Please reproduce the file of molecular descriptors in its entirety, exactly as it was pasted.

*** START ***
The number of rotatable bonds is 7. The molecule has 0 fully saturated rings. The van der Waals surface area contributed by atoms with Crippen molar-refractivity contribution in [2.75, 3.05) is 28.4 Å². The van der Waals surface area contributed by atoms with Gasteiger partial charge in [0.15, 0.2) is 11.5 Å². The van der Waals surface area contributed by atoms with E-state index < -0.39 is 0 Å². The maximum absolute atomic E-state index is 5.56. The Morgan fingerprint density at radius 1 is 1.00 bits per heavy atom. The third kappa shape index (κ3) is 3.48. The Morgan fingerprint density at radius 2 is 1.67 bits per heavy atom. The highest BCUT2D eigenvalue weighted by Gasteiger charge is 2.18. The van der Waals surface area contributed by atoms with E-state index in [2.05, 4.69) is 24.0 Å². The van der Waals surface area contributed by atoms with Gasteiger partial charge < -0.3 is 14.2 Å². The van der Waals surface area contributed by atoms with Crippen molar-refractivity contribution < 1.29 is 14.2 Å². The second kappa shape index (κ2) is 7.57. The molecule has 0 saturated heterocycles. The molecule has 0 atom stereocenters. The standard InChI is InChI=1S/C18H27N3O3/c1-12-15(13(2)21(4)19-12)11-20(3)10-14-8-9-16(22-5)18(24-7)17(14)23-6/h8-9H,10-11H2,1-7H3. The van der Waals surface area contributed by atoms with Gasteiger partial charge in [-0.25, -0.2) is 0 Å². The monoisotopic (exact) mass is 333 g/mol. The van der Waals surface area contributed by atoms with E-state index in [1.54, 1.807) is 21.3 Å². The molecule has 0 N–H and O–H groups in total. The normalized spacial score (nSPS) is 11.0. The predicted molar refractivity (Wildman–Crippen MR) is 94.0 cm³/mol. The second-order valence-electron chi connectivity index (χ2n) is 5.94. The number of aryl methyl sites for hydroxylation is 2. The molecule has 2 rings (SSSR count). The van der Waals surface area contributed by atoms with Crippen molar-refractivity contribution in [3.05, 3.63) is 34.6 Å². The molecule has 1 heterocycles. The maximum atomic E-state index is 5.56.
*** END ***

The number of rotatable bonds is 7. The molecule has 0 fully saturated rings. The van der Waals surface area contributed by atoms with Crippen molar-refractivity contribution in [2.75, 3.05) is 28.4 Å². The van der Waals surface area contributed by atoms with Gasteiger partial charge in [0.15, 0.2) is 11.5 Å². The van der Waals surface area contributed by atoms with E-state index < -0.39 is 0 Å². The maximum absolute atomic E-state index is 5.56. The Morgan fingerprint density at radius 1 is 1.00 bits per heavy atom. The third kappa shape index (κ3) is 3.48. The Morgan fingerprint density at radius 2 is 1.67 bits per heavy atom. The highest BCUT2D eigenvalue weighted by Gasteiger charge is 2.18. The van der Waals surface area contributed by atoms with E-state index in [2.05, 4.69) is 24.0 Å². The van der Waals surface area contributed by atoms with Gasteiger partial charge < -0.3 is 14.2 Å². The van der Waals surface area contributed by atoms with Crippen molar-refractivity contribution < 1.29 is 14.2 Å². The second kappa shape index (κ2) is 7.57. The molecule has 0 saturated heterocycles. The molecule has 0 atom stereocenters. The standard InChI is InChI=1S/C18H27N3O3/c1-12-15(13(2)21(4)19-12)11-20(3)10-14-8-9-16(22-5)18(24-7)17(14)23-6/h8-9H,10-11H2,1-7H3. The van der Waals surface area contributed by atoms with Gasteiger partial charge in [-0.25, -0.2) is 0 Å². The monoisotopic (exact) mass is 333 g/mol. The van der Waals surface area contributed by atoms with E-state index in [1.54, 1.807) is 21.3 Å². The molecule has 0 N–H and O–H groups in total. The normalized spacial score (nSPS) is 11.0. The predicted molar refractivity (Wildman–Crippen MR) is 94.0 cm³/mol. The second-order valence-electron chi connectivity index (χ2n) is 5.94. The number of aryl methyl sites for hydroxylation is 2. The molecule has 2 rings (SSSR count). The van der Waals surface area contributed by atoms with Crippen molar-refractivity contribution in [3.05, 3.63) is 34.6 Å². The molecule has 1 heterocycles. The maximum atomic E-state index is 5.56.